Medicare News, May 15, 2016: Honourable high court should call all regulators of all levels who gave approval to fixed dose combination without taking care whether it is clinically safe for human being or not. It is a criminal offence and all regulators involved in this menace should be punished immediately.
On the other hand all Pharma companies are equally irresponsible in this episode, they never bothered about safety concern of patients when rules are in place. Pharma covigilance system should be there within the premise of every company who got approval of fixed dose combination from state to monitor drug safety. Its a law of in India for drug safety that even if you have one drug approval in India, you have to have pharmacovigilance system.
Double, Triple negligence of drug approval authority in this menace, firstly they gave approval without following the legal system, secondly they never bothered to give workshop to Pharma companies about pharmacovigilance system master file, thirdly they are casually accepting periodic safety update report and further comments and lastly they are blaming Pharma companies. You are taking salary from public pocket for providing safe drug and giving consultancy privately to somebody else.
Now this hot topic is under the scanner of media and court hence you all are going against the industry and you are trying to prove yourself innocent.
Still there is room to control this menace. Join hands with Pharma industries, sit together and take combined steps to stop this menace once for all. Forget past, stop enmity and diplomacy, firstly punish who had given approval and give sufficient time to the industry at least one year to sale all stocks. Share list of drugs which is going to be ban in phase-2 so that industry people will be planned in advance and there will be no hue and cry.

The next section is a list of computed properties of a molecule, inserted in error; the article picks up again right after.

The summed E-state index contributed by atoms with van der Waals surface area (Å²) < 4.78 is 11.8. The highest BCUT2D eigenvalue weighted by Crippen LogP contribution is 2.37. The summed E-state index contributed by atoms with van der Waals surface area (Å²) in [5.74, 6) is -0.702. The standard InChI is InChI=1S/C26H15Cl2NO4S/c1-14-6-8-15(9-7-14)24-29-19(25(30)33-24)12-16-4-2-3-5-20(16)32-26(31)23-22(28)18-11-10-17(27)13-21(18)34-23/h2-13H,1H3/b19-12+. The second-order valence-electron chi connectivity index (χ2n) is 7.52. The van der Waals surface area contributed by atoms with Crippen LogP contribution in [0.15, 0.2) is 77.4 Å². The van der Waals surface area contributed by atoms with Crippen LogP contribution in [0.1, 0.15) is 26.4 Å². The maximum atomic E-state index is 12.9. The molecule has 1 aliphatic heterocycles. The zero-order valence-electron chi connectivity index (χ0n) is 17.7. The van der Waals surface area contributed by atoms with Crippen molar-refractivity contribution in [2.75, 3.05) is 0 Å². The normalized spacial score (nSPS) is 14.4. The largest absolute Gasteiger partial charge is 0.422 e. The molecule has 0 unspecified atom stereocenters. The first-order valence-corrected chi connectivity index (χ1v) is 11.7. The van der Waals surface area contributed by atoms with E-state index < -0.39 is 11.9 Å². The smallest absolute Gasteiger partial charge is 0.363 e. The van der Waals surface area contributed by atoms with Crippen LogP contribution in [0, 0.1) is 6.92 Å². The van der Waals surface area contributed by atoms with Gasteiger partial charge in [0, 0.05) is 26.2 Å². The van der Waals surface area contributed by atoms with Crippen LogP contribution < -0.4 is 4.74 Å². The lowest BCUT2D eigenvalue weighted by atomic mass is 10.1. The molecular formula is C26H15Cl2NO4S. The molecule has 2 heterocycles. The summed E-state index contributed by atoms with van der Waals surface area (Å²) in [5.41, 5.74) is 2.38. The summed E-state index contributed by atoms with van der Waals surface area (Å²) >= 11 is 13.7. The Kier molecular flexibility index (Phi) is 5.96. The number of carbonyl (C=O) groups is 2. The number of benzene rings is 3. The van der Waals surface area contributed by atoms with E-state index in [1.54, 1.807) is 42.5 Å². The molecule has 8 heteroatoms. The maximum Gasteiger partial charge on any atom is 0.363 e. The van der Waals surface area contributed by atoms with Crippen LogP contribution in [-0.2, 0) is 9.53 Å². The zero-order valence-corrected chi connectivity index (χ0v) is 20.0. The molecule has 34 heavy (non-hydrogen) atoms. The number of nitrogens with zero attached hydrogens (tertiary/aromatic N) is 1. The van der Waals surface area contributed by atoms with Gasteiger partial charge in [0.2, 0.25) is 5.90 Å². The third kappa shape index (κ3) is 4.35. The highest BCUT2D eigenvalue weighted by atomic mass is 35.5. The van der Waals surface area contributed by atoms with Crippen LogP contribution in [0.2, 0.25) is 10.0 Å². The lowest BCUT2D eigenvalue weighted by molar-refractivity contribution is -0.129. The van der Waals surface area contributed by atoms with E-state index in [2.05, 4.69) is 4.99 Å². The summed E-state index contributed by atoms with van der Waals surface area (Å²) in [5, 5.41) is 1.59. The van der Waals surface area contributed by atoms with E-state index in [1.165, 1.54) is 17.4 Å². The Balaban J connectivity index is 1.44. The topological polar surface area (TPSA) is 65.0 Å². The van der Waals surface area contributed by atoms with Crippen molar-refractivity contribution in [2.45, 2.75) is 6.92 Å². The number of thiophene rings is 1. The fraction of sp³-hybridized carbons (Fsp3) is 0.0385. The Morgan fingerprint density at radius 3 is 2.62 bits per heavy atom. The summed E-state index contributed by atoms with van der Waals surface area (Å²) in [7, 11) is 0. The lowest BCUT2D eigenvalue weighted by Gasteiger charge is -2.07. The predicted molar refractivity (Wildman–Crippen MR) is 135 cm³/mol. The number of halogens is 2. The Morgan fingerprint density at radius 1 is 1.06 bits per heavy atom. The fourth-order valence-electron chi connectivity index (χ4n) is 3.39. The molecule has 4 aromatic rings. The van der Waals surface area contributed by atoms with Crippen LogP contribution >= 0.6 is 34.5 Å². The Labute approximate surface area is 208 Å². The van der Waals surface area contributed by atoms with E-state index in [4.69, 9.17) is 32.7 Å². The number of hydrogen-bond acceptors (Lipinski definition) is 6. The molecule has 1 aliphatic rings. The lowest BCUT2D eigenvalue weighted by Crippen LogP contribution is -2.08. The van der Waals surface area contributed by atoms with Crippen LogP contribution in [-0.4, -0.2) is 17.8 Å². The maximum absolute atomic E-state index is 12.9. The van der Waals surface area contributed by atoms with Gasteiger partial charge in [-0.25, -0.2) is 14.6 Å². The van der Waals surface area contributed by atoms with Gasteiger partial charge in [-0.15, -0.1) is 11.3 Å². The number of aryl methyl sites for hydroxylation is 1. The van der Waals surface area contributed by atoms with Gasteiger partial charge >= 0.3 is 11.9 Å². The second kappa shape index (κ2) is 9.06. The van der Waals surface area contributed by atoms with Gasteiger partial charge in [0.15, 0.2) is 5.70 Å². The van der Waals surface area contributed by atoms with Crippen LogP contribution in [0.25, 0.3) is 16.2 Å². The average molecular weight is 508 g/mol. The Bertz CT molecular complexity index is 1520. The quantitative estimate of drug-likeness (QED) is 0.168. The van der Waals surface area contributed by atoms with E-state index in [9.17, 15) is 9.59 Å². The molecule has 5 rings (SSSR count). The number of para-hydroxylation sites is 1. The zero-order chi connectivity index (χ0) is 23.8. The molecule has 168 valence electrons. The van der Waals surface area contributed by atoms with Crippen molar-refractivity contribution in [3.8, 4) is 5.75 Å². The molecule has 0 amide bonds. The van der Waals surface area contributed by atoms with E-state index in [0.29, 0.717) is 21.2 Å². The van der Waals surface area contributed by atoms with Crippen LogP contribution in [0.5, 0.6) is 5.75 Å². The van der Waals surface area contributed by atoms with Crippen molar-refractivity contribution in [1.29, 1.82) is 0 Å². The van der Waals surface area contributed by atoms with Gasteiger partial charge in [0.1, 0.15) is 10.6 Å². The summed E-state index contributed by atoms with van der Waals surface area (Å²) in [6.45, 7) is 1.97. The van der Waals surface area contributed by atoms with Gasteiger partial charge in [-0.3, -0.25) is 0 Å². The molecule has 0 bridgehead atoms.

The Delhi High Court restrained the government from enforcing a ban on hundreds of drugs for another week on Monday until it has heard petitions from drugmakers challenging the order, a lawyer representing some of the firms said. The health department prohibited the manufacture and sale of 344 fixed-dose combination drugs this month, citing experts as saying there was no medical justification to administer them.
Several companies, including Indian units of Abbott Laboratories and Pfizer Inc, and domestic firms like Cipla Ltd and Macleods Pharmaceuticals, went to the Delhi High Court to try to get the ban lifted.
On Monday, judge Rajiv Sahai Endlaw moved the hearing into his chamber from a courtroom packed with lawyers and company executives. Archana Sachdeva, a lawyer representing Cipla among other firms, said he had ordered the next hearing on March 28.
Abbott is challenging the ban on its popular codeine-based cough syrup on the grounds it was not given a chance to defend itself.
Combination drugs are used worldwide to improve patients’ compliance, as it is easier to get people to take one drug rather than several. But inconsistent enforcement of drug laws in India has led to hundreds of such medicines entering the market based on approval from regulators in individual states, rather than the central government.
Sanjay Jain, a lawyer representing the government, said he was trying to get the court to lift its order staying the ban on the drugs. “Commercial interests are not larger than public health,” Jain told reporters.